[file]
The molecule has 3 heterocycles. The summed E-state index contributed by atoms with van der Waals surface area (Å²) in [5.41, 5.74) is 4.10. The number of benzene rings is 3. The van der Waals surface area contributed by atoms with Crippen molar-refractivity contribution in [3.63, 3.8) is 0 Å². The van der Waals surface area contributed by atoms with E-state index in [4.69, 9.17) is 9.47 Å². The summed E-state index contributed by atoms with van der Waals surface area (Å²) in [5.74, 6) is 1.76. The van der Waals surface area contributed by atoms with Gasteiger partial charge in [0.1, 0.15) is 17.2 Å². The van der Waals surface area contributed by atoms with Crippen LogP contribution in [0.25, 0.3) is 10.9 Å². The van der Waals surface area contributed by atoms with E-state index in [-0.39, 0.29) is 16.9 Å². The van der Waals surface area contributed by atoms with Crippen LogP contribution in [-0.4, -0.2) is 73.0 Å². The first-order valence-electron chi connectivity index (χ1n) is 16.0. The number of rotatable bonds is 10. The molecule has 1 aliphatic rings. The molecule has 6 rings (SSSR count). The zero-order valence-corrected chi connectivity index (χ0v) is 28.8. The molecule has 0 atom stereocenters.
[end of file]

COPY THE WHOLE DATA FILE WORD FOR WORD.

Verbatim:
The molecule has 3 heterocycles. The summed E-state index contributed by atoms with van der Waals surface area (Å²) in [5.41, 5.74) is 4.10. The number of benzene rings is 3. The van der Waals surface area contributed by atoms with Crippen molar-refractivity contribution in [3.63, 3.8) is 0 Å². The van der Waals surface area contributed by atoms with E-state index in [4.69, 9.17) is 9.47 Å². The summed E-state index contributed by atoms with van der Waals surface area (Å²) in [5.74, 6) is 1.76. The van der Waals surface area contributed by atoms with Gasteiger partial charge in [0.1, 0.15) is 17.2 Å². The van der Waals surface area contributed by atoms with Crippen LogP contribution in [0.25, 0.3) is 10.9 Å². The van der Waals surface area contributed by atoms with E-state index in [-0.39, 0.29) is 16.9 Å². The van der Waals surface area contributed by atoms with Crippen LogP contribution in [-0.4, -0.2) is 73.0 Å². The first-order valence-electron chi connectivity index (χ1n) is 16.0. The number of rotatable bonds is 10. The molecule has 1 aliphatic rings. The molecule has 6 rings (SSSR count). The zero-order valence-corrected chi connectivity index (χ0v) is 28.8. The molecule has 0 atom stereocenters.